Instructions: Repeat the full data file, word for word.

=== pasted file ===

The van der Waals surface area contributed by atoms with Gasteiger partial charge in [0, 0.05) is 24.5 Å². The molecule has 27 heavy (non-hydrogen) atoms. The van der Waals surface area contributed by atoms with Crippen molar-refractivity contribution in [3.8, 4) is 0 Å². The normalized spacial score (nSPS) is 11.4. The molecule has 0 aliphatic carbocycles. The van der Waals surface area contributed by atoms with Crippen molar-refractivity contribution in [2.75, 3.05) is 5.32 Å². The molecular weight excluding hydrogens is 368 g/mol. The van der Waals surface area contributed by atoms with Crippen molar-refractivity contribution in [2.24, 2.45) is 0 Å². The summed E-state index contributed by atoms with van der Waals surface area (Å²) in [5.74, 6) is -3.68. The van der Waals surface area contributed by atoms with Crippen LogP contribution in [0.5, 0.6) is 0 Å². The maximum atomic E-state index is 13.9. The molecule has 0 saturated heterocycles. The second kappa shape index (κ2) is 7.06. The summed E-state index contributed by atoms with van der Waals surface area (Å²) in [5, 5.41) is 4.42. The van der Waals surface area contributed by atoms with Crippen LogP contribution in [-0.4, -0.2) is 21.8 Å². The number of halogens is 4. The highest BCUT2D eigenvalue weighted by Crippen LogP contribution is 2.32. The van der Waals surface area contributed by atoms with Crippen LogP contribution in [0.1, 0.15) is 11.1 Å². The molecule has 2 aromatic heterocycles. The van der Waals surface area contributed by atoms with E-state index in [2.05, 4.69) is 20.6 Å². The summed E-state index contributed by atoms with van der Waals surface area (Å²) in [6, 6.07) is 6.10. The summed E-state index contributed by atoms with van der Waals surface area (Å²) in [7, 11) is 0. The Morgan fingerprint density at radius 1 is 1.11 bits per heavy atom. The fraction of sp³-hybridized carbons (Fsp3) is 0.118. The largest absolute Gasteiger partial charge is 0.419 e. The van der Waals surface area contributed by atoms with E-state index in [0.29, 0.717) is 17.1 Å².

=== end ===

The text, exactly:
The van der Waals surface area contributed by atoms with Gasteiger partial charge in [0, 0.05) is 24.5 Å². The molecule has 27 heavy (non-hydrogen) atoms. The van der Waals surface area contributed by atoms with Crippen molar-refractivity contribution in [3.8, 4) is 0 Å². The normalized spacial score (nSPS) is 11.4. The molecule has 0 aliphatic carbocycles. The van der Waals surface area contributed by atoms with Crippen molar-refractivity contribution in [2.75, 3.05) is 5.32 Å². The molecular weight excluding hydrogens is 368 g/mol. The van der Waals surface area contributed by atoms with Crippen molar-refractivity contribution in [2.24, 2.45) is 0 Å². The summed E-state index contributed by atoms with van der Waals surface area (Å²) in [5.74, 6) is -3.68. The van der Waals surface area contributed by atoms with Crippen LogP contribution in [0.5, 0.6) is 0 Å². The maximum atomic E-state index is 13.9. The molecule has 0 saturated heterocycles. The second kappa shape index (κ2) is 7.06. The summed E-state index contributed by atoms with van der Waals surface area (Å²) in [5, 5.41) is 4.42. The van der Waals surface area contributed by atoms with Crippen LogP contribution in [-0.4, -0.2) is 21.8 Å². The number of halogens is 4. The highest BCUT2D eigenvalue weighted by Crippen LogP contribution is 2.32. The van der Waals surface area contributed by atoms with Crippen LogP contribution in [0.1, 0.15) is 11.1 Å². The molecule has 2 aromatic heterocycles. The van der Waals surface area contributed by atoms with E-state index in [2.05, 4.69) is 20.6 Å². The summed E-state index contributed by atoms with van der Waals surface area (Å²) in [6, 6.07) is 6.10. The summed E-state index contributed by atoms with van der Waals surface area (Å²) in [7, 11) is 0. The Morgan fingerprint density at radius 1 is 1.11 bits per heavy atom. The fraction of sp³-hybridized carbons (Fsp3) is 0.118. The largest absolute Gasteiger partial charge is 0.419 e. The van der Waals surface area contributed by atoms with E-state index in [0.29, 0.717) is 17.1 Å².